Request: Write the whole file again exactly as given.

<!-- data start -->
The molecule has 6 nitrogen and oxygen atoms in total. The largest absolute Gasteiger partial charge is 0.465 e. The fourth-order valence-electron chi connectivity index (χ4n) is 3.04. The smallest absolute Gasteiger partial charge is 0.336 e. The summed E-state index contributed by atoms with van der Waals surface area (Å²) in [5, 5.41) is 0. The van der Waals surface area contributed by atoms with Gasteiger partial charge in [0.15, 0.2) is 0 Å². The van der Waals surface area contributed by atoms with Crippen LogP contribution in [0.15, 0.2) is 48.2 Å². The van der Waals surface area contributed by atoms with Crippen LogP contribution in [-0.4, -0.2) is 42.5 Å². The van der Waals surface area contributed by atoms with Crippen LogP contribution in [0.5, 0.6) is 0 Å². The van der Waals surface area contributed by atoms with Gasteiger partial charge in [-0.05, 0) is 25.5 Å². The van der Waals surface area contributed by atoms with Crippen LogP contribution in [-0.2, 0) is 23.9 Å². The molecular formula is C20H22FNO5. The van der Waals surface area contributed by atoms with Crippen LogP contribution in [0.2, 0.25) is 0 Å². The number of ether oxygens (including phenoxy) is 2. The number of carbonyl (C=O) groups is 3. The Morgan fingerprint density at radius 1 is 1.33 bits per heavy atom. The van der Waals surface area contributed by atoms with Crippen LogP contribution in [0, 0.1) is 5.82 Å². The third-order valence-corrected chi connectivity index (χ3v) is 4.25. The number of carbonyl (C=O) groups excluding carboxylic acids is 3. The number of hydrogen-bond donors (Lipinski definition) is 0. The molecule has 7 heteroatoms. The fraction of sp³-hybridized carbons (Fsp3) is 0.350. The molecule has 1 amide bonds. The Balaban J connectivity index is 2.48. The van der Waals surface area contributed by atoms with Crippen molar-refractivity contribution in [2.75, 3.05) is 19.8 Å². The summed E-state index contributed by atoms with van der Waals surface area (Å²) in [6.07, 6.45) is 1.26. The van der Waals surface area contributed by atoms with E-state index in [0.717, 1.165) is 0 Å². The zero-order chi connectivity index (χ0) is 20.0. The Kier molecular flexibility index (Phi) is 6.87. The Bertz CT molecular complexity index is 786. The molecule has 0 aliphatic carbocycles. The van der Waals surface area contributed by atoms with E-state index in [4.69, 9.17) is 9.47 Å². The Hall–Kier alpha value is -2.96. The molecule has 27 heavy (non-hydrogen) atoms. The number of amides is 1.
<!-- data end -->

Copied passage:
The molecule has 6 nitrogen and oxygen atoms in total. The largest absolute Gasteiger partial charge is 0.465 e. The fourth-order valence-electron chi connectivity index (χ4n) is 3.04. The smallest absolute Gasteiger partial charge is 0.336 e. The summed E-state index contributed by atoms with van der Waals surface area (Å²) in [5, 5.41) is 0. The van der Waals surface area contributed by atoms with Gasteiger partial charge in [0.15, 0.2) is 0 Å². The van der Waals surface area contributed by atoms with Crippen LogP contribution in [0.15, 0.2) is 48.2 Å². The van der Waals surface area contributed by atoms with Crippen LogP contribution in [-0.4, -0.2) is 42.5 Å². The van der Waals surface area contributed by atoms with Crippen LogP contribution in [0.5, 0.6) is 0 Å². The van der Waals surface area contributed by atoms with Gasteiger partial charge in [-0.05, 0) is 25.5 Å². The van der Waals surface area contributed by atoms with Crippen LogP contribution in [-0.2, 0) is 23.9 Å². The molecular formula is C20H22FNO5. The van der Waals surface area contributed by atoms with Crippen LogP contribution in [0.2, 0.25) is 0 Å². The number of ether oxygens (including phenoxy) is 2. The number of carbonyl (C=O) groups is 3. The Morgan fingerprint density at radius 1 is 1.33 bits per heavy atom. The van der Waals surface area contributed by atoms with Crippen LogP contribution in [0, 0.1) is 5.82 Å². The third-order valence-corrected chi connectivity index (χ3v) is 4.25. The number of carbonyl (C=O) groups excluding carboxylic acids is 3. The number of hydrogen-bond donors (Lipinski definition) is 0. The molecule has 7 heteroatoms. The fraction of sp³-hybridized carbons (Fsp3) is 0.350. The molecule has 1 amide bonds. The Balaban J connectivity index is 2.48. The van der Waals surface area contributed by atoms with Crippen molar-refractivity contribution in [2.75, 3.05) is 19.8 Å². The summed E-state index contributed by atoms with van der Waals surface area (Å²) in [6.07, 6.45) is 1.26. The van der Waals surface area contributed by atoms with E-state index in [0.717, 1.165) is 0 Å². The zero-order chi connectivity index (χ0) is 20.0. The Kier molecular flexibility index (Phi) is 6.87. The Bertz CT molecular complexity index is 786. The molecule has 0 aliphatic carbocycles. The van der Waals surface area contributed by atoms with E-state index in [4.69, 9.17) is 9.47 Å². The Hall–Kier alpha value is -2.96. The molecule has 27 heavy (non-hydrogen) atoms. The number of amides is 1.